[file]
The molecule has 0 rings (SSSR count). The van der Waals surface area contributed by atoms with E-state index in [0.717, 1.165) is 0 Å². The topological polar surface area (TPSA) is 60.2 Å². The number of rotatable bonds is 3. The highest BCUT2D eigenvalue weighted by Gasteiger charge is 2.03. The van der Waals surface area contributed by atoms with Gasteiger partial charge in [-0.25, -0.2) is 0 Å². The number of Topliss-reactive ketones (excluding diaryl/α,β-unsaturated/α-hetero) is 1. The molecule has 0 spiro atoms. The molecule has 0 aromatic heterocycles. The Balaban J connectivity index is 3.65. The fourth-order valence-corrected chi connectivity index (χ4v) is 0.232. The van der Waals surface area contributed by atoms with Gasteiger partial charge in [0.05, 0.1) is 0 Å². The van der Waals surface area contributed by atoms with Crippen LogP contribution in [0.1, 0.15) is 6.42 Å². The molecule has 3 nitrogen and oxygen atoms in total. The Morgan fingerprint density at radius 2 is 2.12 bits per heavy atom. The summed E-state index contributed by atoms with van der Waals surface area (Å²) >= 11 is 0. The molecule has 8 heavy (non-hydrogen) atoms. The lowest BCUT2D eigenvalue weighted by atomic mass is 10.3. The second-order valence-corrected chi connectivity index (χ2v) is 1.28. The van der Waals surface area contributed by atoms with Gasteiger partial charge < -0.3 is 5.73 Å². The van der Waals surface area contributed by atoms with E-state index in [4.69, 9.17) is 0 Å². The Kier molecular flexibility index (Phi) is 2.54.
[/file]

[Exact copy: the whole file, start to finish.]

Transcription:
The molecule has 0 rings (SSSR count). The van der Waals surface area contributed by atoms with E-state index in [0.717, 1.165) is 0 Å². The topological polar surface area (TPSA) is 60.2 Å². The number of rotatable bonds is 3. The highest BCUT2D eigenvalue weighted by Gasteiger charge is 2.03. The van der Waals surface area contributed by atoms with Gasteiger partial charge in [-0.25, -0.2) is 0 Å². The number of Topliss-reactive ketones (excluding diaryl/α,β-unsaturated/α-hetero) is 1. The molecule has 0 spiro atoms. The molecule has 0 aromatic heterocycles. The Balaban J connectivity index is 3.65. The fourth-order valence-corrected chi connectivity index (χ4v) is 0.232. The van der Waals surface area contributed by atoms with Gasteiger partial charge in [0.05, 0.1) is 0 Å². The van der Waals surface area contributed by atoms with Crippen LogP contribution in [0.1, 0.15) is 6.42 Å². The molecule has 3 nitrogen and oxygen atoms in total. The Morgan fingerprint density at radius 2 is 2.12 bits per heavy atom. The summed E-state index contributed by atoms with van der Waals surface area (Å²) >= 11 is 0. The molecule has 8 heavy (non-hydrogen) atoms. The lowest BCUT2D eigenvalue weighted by atomic mass is 10.3. The second-order valence-corrected chi connectivity index (χ2v) is 1.28. The van der Waals surface area contributed by atoms with Gasteiger partial charge < -0.3 is 5.73 Å². The van der Waals surface area contributed by atoms with E-state index in [4.69, 9.17) is 0 Å². The Kier molecular flexibility index (Phi) is 2.54.